Research Program Leadership


Jayne Svenungsson, Professor of Systematic Theology at Lund University, is the principal investigator for the research program and  a member of the steering committee. Her research interests include apocalyptic and messianic motifs in modern Western philosophy and political thinking. For At the End of the World, Svenungsson will examine how apocalyptic tropes and images can be critically retrieved to mobilize constructive ethical-political commitments. 


Joel Kuhlin holds a PhD in New Testament Exegesis, from Lund University, and is the secretary of the research program. In his dissertation, Kuhlin studies ancient rhetoric and notions of failure with relation to the death of Jesus Christ in the Gospel according to Mark; an apocalyptical event resulting in social death and compositional obscurity.


Marie Cronqvist is Professor in Modern History at the Department of Culture and Society, Linköping University. She also serves on the steering committee of the research program. Her research expertise is on 20th-century European history, Cold War culture, and the history of civil defence, propaganda and psychological defence. For At the End of the World, Cronqvist will investigate nuclear temporalities and preparedness cultures in relation to both climate and nuclear disaster imaginaries.


Aaron James Goldman is a research fellow in Philosophy of Religion at Lund University and serves on the steering committee for the research program. He studies modern European philosophy and religious thought, as well as theories and methods in the study of religion. For At the End of the World, Goldman investigates right-wing conspiritualities from a perspective empowered by classic theories of religion.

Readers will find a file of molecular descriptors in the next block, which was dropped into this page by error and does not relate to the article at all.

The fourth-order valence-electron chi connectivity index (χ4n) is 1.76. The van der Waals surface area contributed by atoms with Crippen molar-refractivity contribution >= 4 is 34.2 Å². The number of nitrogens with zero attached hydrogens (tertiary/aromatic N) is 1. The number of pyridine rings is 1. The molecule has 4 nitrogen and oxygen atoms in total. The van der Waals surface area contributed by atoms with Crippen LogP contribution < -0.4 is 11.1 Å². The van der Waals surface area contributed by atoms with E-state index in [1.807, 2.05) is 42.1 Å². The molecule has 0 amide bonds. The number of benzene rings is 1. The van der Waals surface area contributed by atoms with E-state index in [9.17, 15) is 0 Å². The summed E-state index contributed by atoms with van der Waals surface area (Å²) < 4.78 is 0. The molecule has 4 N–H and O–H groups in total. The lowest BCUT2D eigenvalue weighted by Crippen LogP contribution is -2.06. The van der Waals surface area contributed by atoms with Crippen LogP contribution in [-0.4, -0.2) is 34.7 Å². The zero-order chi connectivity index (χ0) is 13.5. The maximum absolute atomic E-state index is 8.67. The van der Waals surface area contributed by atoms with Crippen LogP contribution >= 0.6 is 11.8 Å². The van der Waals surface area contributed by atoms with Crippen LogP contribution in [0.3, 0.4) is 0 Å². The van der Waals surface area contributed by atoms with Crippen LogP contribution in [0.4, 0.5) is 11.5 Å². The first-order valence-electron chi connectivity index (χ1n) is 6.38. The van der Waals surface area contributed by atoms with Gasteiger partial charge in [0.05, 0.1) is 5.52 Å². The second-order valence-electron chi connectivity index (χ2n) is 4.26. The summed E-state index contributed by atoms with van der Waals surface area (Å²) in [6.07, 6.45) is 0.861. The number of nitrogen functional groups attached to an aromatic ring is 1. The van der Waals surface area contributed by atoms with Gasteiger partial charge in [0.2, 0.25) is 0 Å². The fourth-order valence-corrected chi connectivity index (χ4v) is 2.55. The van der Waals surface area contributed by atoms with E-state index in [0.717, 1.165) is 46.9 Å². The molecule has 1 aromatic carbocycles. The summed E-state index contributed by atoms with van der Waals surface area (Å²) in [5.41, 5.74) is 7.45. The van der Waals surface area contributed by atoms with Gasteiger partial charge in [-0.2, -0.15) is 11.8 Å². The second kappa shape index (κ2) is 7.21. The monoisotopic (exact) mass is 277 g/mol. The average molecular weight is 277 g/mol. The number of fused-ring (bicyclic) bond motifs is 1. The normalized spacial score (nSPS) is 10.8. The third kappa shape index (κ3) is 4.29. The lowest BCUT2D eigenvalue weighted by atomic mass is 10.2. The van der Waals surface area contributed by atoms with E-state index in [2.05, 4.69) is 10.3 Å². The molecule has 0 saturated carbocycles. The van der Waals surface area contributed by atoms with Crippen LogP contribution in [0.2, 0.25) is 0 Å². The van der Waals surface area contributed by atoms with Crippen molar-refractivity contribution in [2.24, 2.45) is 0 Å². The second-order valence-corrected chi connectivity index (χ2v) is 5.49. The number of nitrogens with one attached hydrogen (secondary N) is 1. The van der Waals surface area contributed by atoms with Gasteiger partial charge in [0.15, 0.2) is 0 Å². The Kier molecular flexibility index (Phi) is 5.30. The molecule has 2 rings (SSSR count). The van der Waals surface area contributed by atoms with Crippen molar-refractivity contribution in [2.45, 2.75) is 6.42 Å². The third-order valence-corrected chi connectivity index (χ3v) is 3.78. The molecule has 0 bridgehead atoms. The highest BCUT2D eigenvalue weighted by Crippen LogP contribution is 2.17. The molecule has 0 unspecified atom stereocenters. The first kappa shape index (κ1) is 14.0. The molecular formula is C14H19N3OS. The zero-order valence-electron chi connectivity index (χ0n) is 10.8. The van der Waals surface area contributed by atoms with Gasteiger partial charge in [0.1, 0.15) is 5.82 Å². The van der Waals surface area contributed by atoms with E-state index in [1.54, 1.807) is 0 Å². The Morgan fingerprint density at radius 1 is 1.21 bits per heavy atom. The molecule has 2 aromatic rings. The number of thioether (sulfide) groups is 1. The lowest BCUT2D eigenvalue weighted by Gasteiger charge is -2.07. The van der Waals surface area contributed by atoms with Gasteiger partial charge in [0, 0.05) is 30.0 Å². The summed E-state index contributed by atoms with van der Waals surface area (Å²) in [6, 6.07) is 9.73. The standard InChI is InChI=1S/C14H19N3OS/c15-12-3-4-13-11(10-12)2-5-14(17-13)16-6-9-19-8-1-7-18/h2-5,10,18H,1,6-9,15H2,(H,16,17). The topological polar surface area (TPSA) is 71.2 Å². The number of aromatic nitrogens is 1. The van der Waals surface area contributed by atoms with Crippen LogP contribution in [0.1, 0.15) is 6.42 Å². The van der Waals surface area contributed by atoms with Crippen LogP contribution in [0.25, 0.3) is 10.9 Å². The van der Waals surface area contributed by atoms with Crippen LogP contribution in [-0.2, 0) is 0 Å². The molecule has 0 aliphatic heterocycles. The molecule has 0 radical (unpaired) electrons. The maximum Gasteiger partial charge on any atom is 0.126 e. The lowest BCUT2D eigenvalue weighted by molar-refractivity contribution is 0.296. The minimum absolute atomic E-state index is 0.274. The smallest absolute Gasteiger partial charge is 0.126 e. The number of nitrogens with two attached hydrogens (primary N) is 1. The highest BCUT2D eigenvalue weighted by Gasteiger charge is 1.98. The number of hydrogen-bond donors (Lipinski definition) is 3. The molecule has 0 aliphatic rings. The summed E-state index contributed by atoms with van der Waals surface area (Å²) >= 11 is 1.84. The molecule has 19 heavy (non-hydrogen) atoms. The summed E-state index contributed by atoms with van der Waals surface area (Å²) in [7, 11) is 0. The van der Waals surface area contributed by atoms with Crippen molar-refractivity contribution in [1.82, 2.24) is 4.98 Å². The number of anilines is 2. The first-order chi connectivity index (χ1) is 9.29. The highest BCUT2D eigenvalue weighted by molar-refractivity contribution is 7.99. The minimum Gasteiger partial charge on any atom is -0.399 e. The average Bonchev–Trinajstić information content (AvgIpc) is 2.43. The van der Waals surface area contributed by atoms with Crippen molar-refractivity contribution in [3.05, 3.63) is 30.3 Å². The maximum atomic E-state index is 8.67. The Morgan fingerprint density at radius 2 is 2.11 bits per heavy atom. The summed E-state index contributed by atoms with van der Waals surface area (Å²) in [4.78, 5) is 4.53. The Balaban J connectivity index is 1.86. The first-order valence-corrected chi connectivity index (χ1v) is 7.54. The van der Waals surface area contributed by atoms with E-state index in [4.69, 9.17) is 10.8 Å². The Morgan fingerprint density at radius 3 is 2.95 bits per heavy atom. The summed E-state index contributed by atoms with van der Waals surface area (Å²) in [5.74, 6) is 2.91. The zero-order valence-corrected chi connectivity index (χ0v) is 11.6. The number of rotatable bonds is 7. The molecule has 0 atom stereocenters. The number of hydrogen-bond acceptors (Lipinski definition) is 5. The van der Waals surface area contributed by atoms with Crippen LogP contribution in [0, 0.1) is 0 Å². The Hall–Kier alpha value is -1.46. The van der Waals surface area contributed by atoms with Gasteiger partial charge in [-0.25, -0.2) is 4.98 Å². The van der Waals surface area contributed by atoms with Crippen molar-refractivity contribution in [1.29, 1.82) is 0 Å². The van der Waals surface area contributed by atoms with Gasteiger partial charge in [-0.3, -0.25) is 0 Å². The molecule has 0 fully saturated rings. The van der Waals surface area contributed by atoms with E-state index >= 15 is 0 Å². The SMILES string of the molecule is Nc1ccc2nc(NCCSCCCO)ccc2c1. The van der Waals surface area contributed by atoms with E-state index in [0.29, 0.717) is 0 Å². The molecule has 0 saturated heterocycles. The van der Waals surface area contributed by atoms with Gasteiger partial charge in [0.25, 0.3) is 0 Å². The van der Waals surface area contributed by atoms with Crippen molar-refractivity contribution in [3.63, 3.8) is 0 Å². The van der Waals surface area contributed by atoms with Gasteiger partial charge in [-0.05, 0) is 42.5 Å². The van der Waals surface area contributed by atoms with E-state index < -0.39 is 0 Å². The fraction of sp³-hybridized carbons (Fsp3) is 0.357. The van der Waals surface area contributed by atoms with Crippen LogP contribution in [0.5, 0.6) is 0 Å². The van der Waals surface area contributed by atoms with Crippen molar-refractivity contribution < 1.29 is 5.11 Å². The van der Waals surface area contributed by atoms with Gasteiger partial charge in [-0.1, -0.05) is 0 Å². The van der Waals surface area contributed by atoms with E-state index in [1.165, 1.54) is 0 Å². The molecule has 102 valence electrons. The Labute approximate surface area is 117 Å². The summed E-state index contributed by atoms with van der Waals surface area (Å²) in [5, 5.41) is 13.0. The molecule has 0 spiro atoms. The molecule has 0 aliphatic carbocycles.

Patrik Fridlund, Docent and Senior Lecturer in Philosophy of Religion at Lund University, serves on the steering committee for the research program. Informed by readings of contemporary philosophers such as Jacques Derrida, Luce Irigaray, Emmanuel Levinas and Paul Ricœur, Fridlund studies populism, post-truth and conspiracy theories in the context of political theology. For At the End of the World, Fridlund links the program’s empirical research to vital underlying questions regarding moral value.


Blaženka Scheuer, Senior Lecturer in Biblical Studies at Lund University, serves on the research program's steering committee. Her research focuses on three main areas: prophetic texts of the Hebrew Bible, interpretation of the narratives of the Hebrew Bible in early Jewish and Christian traditions, and the relationship between contemporary narratives about artificial intelligence and narratives about creation of humans in the book of Genesis. For At the End of the World, Scheuer explores how apocalyptic imaginary of the Hebrew Bible and early Jewish literature shaped conceptions of gender and otherness.


Johannes Stripple is Docent and Senior Lecturer in Political Science, Lund University. He also serves on the steering committee for the research program. His research has traced the politics of the environment through a range of sites, from the UN to the everyday. For At the End of the World, Stripple works on apocalyptic climate imaginaries, explicitly asking how the theorization of climate futures exerts pressure on communities to act or to remain inert.


Our Research Team


Mårten Björk is a research fellow in Systematic Theology at the Centre for Theology and Religious Studies, Lund University, and an associate fellow at Campion Hall, Oxford University. He works on systematic and political theology, secularism, and the relationship between theology and philosophy and science. For At the End of the World, Björk continues the research he conducted for the End of Law project, for which he served as principal investigator. He will work at the intersection of political theory, theology, and the fear of the apocalypse in 20th-century continental thought.